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From "Cocos" to "Escudos": Varieties of Humor in "the Adventure of the Enchanted Boat" (Don Quijote II, 29).

By Hispanofila

  • Release Date - Published: 2006-01-01
  • Book Genre: Language Arts & Disciplines
  • Author: Hispanofila
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From "Cocos" to "Escudos": Varieties of Humor in "the Adventure of the Enchanted Boat" (Don Quijote II, 29). Hispanofila read online review & book description:

HUMOR has been, and continues to be, a vexed question for critics of Don Quijote. If the book intends to provide "pasatiempo / al pecho melancolico y mohino / en cualquier sazon, en todo tiempo" (IV. 22-24), as Cervantes put it in his Viaje del Parnaso, then why is it that critics have to remind themselves periodically of the importance of this statement and rediscover humor as an essential aspect of Don Quijote? (1) One possible reason for this partial reluctance in the treatment of humor may be the general unfamiliarity that critics have with the principles and conventions of comedy in Cervantes' time. As Peter Russell observed some years ago, "maybe some of the unwillingness of Quixote critics to talk about in terms of its humor derives ... from an awareness that the critical tools that would make it possible to discuss it in satisfactory terms from that point of view are missing" (314). (2) Another reason could be the sheer scope of Cervantine humor, which "encompasses and integrates," as Adrienne Martin has recently argued, "a multitude of diverse, yet complimentary and overlapping comic currents and types" ("Humor" 162), making Don Quijote a veritable encyclopedia of Renaissance comedy. This essay is yet another attempt to emphasize the importance of humor in Don Quijote and to broaden our knowledge of its varieties and nuances by focusing on two comedic strategies that Cervantes employs in Part two, chapter 29, "De la Famosa Aventura del Barco Encantado." The first of these strategies has to do, as I will argue in the first part of my paper, with verbal choice and it refers, more specifically, to the use of the word cocos at the end of the chapter. The ethnic and geographic associations of this word play a key role in shaping the comic design of the adventure and contribute significantly to its narrative and thematic coherence. The second strategy is the debunking of the heroic ethos that inspires Don Quijote by showing its dependence on material means. The rescue operation that the mad hidalgo attempts in the enchanted boat involves the use of money, a reality which has no place in the world of chivalry and which Cervantes incorporates into the story in order to mock the heroic pose of the protagonist. The presence of money, and its comic effect in the adventure, is closely related, as I will argue in the second part of this essay, to Cervantes' experience as a captive in the "banos" or prison houses of Algiers. Critics and students of Don Quijote have read "The Adventure of the Enchanted Boat" from three different perspectives that emphasize continuity and its macrotextual dimension: novelistically, as a religious and autobiographical re-elaboration of the episode of the Cave of Montesinos; contextually, as a reference to the exploits and narratives of the "Conquista"; and intertextually, as a spoof of the conventional adventures of the books of chivalry. (3) My reading of this adventure in these initial pages underscores its individual status as "burla" or jocose episode and its dependence on verbal resources for the achievement of comic and narrative effectiveness. The key to this reading is the use of the word "cocos," which appears towards the end of the chapter and in relation to a group of millers who are processing flour inside the watermill where Don Quijote's boat is heading. These millers are, in Don Quijote's mind, giants and evil creatures that are holding captive a princess or a helpless knight in their waterside fortress and are the enemies he must defeat in order to prove his knightly valor. The millers of course have no clue about Don Quijote's intentions and try desperately to protect their mill by pushing away the boat with long poles. The fact that their clothes and faces are covered in flour, however, excites even more the imagination of Don Quijote, who identifies them with the "follones" and "vestiglos" he has read about in books of chivalry and refers to them as "cocos," a word which does not be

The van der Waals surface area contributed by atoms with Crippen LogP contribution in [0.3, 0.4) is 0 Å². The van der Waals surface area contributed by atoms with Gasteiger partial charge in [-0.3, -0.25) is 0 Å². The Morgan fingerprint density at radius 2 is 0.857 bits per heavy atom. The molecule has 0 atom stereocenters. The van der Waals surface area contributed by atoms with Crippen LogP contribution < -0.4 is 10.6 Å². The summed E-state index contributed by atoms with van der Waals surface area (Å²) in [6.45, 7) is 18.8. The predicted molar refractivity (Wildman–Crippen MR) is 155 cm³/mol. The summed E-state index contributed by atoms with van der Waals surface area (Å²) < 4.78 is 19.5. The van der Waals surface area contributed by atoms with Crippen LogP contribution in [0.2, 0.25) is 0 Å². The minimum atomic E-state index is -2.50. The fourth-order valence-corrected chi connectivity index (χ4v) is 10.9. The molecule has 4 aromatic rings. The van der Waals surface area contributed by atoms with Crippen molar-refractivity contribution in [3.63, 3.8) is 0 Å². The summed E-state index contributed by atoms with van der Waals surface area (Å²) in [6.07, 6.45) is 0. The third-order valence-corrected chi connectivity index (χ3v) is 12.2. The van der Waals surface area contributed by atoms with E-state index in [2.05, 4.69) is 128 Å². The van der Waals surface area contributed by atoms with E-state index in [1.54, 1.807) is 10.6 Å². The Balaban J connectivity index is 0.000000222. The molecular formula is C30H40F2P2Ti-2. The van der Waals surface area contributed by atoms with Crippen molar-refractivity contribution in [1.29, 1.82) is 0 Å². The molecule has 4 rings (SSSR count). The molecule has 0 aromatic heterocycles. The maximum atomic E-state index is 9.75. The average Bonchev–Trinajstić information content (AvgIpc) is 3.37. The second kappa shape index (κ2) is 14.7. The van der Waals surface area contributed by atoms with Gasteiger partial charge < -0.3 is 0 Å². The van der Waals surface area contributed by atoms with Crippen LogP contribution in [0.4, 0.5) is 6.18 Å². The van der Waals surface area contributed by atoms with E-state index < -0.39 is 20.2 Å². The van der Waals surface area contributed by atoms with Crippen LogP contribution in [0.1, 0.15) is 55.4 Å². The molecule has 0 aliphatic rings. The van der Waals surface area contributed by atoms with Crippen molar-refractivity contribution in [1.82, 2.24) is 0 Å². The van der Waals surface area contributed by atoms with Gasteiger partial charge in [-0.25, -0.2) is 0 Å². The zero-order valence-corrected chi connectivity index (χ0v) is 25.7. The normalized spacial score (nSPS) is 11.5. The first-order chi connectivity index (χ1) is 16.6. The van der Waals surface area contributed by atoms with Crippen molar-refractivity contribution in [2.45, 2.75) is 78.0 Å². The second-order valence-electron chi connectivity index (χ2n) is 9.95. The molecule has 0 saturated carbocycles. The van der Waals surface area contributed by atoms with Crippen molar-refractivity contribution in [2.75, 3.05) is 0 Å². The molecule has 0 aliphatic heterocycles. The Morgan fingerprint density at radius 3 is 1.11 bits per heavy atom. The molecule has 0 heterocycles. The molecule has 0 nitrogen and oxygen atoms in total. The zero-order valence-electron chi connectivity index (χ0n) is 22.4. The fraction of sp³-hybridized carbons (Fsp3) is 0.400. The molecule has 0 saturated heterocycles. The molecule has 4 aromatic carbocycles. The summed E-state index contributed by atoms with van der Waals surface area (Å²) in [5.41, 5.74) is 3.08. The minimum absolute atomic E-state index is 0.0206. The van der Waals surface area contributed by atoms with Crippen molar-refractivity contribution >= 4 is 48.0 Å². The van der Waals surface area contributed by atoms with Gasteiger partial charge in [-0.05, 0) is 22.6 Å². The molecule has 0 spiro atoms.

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From "Cocos" to "Escudos": Varieties of Humor in "the Adventure of the Enchanted Boat" (Don Quijote II, 29). book review From "Cocos" to "Escudos": Varieties of Humor in "the Adventure of the Enchanted Boat" (Don Quijote II, 29). ePUB; Hispanofila; Language Arts & Disciplines books.

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